Fran Crippen loved everything about open-water swimming.
During those long hours flailing away in an ocean or lake, the strategy involved learning when to push himself and when to hold back. That feeling of not just taking on his fellow swimmers but nature itself, being at one with the waves and the tides and the currents. And, yes, even the odd elbow and kick that takes place in a tightly contested race.
"I was not a fan," said his sister, 2000 U.S. Olympic swimmer Maddy Crippen. "I dabbled in a couple of races, but my longest event in the pool was like five minutes _ and those races took two hours. It was pretty brutal. You have to be ready to take your lumps."
Fran was always prepared to take his, but no one thought it would cost him his life.
The 26-year-old Crippen died last weekend during a World Cup race in the United Arab Emirates, a horrifying and _ according to his family and friends _ entirely preventable tragedy involving a still-emerging sport that has grown in popularity since it was added to the Olympic program for the first time at the 2008 Beijing Games.
Two separate investigations are under way _ by FINA and USA Swimming _ but there is growing consensus that a lack of adequate oversight and training by organizers in the UAE, combined with a blistering hot day in the desert nation, conspired to take down a popular athlete in the peak of physical condition, a swimmer who had the 2012 London Olympics squarely in his sights.
"No one should die at a swim meet," his sister told The Associated Press in a telephone interview while waiting for her brother's body to arrive back in the United States.
Crippen's funeral was scheduled for Saturday in suburban Philadelphia, a chance for loved ones to begin working through their grief even while they still have so many questions. Some of them might be answered through an autopsy the family had scheduled, though Maddy said she has little doubt how her brother perished.
"He definitely drowned," she said. "He exerted himself, something happened to him and no one was there to pick him out of the water. He drowned because nobody was there."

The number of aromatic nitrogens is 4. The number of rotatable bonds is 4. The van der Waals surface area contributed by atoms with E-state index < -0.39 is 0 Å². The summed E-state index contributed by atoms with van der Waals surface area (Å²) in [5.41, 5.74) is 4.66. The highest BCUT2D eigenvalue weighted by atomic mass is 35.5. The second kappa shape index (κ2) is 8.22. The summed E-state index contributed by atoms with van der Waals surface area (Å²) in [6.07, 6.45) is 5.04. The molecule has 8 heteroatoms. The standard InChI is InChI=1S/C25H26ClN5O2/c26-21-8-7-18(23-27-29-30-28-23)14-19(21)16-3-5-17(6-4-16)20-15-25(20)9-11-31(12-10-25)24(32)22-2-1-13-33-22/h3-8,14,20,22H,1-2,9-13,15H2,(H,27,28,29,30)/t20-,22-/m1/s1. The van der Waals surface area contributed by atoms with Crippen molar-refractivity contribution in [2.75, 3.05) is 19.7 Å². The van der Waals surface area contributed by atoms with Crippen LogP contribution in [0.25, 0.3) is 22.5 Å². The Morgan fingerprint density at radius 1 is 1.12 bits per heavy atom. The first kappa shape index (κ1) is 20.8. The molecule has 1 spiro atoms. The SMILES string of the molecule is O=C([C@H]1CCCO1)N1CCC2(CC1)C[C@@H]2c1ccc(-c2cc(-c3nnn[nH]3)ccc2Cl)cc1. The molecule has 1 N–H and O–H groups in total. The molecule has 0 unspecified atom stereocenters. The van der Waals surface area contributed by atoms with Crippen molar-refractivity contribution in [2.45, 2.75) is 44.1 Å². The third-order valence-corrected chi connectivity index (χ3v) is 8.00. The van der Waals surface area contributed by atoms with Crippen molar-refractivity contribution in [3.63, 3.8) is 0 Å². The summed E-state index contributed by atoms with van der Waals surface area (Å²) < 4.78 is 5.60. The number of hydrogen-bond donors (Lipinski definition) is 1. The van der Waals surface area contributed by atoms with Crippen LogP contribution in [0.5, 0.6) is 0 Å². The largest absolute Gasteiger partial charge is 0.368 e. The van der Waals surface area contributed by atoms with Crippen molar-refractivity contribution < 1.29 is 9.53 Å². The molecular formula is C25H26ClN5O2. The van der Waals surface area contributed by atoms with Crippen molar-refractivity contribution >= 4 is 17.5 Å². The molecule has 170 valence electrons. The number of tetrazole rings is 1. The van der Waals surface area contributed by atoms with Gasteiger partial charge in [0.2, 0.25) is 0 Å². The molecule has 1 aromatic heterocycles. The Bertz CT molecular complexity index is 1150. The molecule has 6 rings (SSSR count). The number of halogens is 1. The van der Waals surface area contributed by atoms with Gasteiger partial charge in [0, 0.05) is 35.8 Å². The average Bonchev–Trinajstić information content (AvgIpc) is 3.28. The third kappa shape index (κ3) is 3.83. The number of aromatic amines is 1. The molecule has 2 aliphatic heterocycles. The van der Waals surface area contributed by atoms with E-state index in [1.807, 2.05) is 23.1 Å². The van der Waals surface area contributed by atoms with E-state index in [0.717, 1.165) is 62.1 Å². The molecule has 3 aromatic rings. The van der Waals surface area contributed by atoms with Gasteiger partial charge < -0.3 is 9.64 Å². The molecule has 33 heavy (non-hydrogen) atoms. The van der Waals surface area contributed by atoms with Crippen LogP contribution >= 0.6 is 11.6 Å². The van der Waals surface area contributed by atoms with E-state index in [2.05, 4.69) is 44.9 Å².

Indeed, it's undisputed that it took about two hours for rescuers to find Crippen's body out on the triangular, 2-kilometer ocean course located behind a breakwater, an operation that didn't begin until one of his teammates, Alex Meyer, pointed out he was missing. Meyer and other competitors actually dove back in the water to help in the frantic search, but it was too late.
Crippen's coach, Dick Shoulberg, put the blame squarely on FINA for failing to mandate adequate safety measures in a country that doesn't have a wealth of experience hosting major swimming competitions.
"FINA dropped the ball," he told the AP. "They approved this event to be an Olympic event ... but they never took the next step to protect the athletes. When you put a potential medal out there, you're going to have kids chasing it. That's what Fran was doing. But FINA didn't protect the athletes."
Race organizers insist they took all necessary safety measures, including lifeguards, boats and divers. Shoulberg, who wasn't at the meet, said he's been told there weren't enough boats, there weren't any radios aboard the boats to ensure proper communication and that, for some reason, the swimmers weren't even wearing GPS-like devices that help determine their times during the race _ and can make it easier to keep up with everyone, given that competitors often get separated by large distances and it's not always possible to keep an eye on everyone from shore.